After rolling through the 2007 regular season unscathed, the Patriots entered the 2008 Super Bowl as overwhelming favorites to roll over the pesky, but seemingly inferior New York Giants. The Pats were just one win away from staking their claim as the best football team in NFL history. But thanks to a dominating Giants’ defensive line, an improbable catch by David Tyree, and a virtually mistake-free performance by Eli Manning, the unbeatable New England Patriots were beat. It’ll go down as one of the biggest upsets in Super Bowl history, and considering Tom Brady’s season-ending injury in 2008 cost the Pats a chance for redemption, it seems that many have forgotten how New England stood just one win away from perfection. – Anthony Stalter

Michael Phelps is part fish.

Eight gold medals in one Olympiad? No problem. Michael Phelps made the seemingly impossible look (relatively) easy en route to one of the most – if not the most – impressive Olympic performances ever. Phelps had to swim all four strokes, compete in both sprint and endurance races, and deal with the constant media attention and pressure that came along with his quest. Sure, NBC turned up the hype, but what Phelps accomplished is simply incredible. – John Paulsen

Usain Bolt is part cheetah.

First, Usain Bolt made Jamaica proud by setting a new world record (9.69) in the 100-meter sprint. Then, he broke the 12 year-old 200-meter world record with a time of 19.30 seconds. He showboated during the first race but cleaned up his act to win the second race in a professional manner. Some even say that Usain Bolt – not Michael Phelps – was the biggest story to come out of the Bejing Olympics. – JP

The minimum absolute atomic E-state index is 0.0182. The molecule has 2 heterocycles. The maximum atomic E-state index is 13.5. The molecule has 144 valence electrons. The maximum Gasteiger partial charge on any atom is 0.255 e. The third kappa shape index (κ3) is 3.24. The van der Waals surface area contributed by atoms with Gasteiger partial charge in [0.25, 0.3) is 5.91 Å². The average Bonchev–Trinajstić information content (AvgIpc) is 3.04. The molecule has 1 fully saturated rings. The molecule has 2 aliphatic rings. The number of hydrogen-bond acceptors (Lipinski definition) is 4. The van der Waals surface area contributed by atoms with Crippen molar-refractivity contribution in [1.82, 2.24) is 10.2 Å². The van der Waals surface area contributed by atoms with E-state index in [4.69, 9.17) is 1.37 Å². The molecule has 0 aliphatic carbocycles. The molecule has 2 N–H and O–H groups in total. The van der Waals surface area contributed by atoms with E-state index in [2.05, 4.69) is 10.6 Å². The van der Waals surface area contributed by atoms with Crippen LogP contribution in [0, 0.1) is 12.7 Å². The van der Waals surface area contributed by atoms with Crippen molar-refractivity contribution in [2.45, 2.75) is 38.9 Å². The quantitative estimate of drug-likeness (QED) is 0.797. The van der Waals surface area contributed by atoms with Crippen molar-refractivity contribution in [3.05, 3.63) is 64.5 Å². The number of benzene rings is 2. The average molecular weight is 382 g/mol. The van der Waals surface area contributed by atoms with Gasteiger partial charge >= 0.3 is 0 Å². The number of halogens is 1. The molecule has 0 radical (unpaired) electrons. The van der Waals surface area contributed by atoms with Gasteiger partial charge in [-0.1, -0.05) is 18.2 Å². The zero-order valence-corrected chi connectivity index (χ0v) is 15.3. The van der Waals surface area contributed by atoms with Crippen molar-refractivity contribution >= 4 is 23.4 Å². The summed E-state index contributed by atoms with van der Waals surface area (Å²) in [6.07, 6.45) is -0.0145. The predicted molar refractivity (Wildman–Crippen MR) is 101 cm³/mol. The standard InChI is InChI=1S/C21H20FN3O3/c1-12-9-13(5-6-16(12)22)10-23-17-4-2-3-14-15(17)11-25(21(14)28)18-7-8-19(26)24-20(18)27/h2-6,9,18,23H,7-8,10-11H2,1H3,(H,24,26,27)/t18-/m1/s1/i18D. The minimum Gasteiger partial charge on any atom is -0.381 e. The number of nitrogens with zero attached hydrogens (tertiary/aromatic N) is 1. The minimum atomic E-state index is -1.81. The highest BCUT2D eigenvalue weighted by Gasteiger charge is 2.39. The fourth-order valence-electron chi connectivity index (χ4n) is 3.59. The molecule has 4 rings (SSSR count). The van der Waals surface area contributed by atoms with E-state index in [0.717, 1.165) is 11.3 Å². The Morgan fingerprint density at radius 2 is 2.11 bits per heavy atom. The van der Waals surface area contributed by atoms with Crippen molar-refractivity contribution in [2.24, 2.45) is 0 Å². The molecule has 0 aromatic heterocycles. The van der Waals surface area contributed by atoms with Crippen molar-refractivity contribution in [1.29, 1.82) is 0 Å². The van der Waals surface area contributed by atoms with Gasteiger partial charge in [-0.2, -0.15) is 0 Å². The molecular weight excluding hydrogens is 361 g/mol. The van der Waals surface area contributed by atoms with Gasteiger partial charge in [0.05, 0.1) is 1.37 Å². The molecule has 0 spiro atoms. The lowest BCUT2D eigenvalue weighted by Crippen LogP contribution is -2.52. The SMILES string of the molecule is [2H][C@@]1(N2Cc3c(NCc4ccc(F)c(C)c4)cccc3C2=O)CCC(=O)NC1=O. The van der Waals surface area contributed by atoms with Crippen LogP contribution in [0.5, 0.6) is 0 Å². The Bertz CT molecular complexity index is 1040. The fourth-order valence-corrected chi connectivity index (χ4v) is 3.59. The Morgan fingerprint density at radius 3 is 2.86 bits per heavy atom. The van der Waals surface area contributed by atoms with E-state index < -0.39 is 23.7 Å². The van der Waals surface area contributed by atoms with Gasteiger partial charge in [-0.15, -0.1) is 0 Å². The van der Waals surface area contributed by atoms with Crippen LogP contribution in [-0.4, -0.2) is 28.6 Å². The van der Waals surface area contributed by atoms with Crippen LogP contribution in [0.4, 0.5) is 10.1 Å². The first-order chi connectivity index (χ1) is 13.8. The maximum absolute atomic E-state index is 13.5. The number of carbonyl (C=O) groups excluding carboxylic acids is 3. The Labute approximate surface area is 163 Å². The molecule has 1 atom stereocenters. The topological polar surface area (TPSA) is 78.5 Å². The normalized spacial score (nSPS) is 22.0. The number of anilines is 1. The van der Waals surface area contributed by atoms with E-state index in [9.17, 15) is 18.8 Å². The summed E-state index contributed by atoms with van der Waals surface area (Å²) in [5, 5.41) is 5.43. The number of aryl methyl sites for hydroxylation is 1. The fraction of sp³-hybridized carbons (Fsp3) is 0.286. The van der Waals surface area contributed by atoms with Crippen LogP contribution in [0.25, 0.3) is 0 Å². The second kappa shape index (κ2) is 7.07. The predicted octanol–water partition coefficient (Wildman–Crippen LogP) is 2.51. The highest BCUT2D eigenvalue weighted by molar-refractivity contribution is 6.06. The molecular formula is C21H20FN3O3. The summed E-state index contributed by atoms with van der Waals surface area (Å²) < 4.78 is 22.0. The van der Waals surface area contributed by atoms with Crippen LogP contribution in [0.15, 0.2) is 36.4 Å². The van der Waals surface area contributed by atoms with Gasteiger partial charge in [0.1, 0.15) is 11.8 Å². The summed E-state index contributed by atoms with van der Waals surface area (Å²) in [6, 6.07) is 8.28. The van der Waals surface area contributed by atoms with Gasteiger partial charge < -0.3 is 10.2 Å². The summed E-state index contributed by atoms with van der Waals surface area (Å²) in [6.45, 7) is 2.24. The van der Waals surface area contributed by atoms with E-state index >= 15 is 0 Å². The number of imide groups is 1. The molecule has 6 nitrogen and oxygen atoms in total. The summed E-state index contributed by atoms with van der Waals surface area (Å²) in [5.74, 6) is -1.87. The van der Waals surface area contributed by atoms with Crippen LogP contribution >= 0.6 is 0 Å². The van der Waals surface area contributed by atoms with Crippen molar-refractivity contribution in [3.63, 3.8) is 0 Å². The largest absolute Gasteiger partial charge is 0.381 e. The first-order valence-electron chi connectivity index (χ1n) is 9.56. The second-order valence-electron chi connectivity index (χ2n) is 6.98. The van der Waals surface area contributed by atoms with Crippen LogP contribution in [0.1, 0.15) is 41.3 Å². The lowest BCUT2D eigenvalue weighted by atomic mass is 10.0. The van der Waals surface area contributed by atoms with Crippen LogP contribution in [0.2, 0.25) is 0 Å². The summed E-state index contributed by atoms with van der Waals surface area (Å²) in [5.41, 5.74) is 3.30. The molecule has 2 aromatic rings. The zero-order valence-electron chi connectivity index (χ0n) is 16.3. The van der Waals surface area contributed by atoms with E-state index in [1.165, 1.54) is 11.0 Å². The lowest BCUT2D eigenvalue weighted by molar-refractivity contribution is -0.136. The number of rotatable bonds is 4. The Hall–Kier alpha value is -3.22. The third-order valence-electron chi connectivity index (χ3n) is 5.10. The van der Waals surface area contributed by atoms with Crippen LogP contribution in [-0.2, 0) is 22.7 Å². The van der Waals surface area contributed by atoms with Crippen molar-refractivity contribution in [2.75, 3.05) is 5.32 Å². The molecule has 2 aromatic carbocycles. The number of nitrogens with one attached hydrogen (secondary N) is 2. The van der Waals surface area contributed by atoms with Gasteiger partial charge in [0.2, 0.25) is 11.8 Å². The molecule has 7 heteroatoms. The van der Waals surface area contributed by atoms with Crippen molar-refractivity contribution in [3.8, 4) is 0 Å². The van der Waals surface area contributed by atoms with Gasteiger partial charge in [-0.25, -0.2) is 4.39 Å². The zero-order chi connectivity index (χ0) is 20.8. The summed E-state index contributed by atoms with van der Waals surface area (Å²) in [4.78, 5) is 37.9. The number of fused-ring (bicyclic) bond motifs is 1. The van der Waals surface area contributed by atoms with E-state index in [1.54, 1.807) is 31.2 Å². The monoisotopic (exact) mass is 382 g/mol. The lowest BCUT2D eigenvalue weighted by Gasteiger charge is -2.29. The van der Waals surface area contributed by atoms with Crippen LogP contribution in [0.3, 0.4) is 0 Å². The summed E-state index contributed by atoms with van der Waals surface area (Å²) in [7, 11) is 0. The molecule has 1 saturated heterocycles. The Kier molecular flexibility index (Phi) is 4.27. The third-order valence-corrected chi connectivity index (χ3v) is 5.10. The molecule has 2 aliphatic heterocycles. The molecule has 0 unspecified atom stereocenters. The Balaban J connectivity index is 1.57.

The Big 12 has the best quarterbacks in the nation.

The Big 12 housed some of the best quarterbacks in all of college football in 2008. Texas’s Colt McCoy, Oklahoma’s Sam Bradford, Missouri’s Chase Daniel and Texas Tech’s Graham Harrell were all considered Heisman candidates at least at one point during the season, while McCoy and Bradford are still in the running. Amazingly, Bradford and McCoy aren’t done; both will return in 2008. And although they don’t receive as much attention as the top signal callers in the conference, Kansas’s Todd Reesing and Baylor’s Robert Griffin certainly turned heads this year as well. In fact, the highly versatile Griffin is only a freshman and could make the Bears a very dangerous team for years to come. – AS


Read the rest after the jump...

Tim Lincecum wins NL Cy Young

San Francisco Giants’ 24-year old starter Tim Lincecum won the National League Cy Young award on Tuesday.

Tim LincecumThe slender kid with the whirling windup on Tuesday joined Mike McCormick (1967) as the only San Francisco Giants pitchers to win a Cy Young.

Lincecum received 23 of 32 first-place votes and 137 points in balloting by the Baseball Writers’ Association of America. Brandon Webb of the Arizona Diamondbacks got four first-place votes and finished second with 73 points.

Well deserved. Nothing against Brandon Webb, but Lincecum was the most dynamic pitcher in the NL this season. Despite pitching for one of the worst lineups in all of baseball, “The Franchise” still found a way to go 18-5 with a 2.62 ERA. Had the Giants had any amount of offense, he would have easily won 20-plus games. I had him ranked No. 3 in my “Best Young Guns Vol. II” article.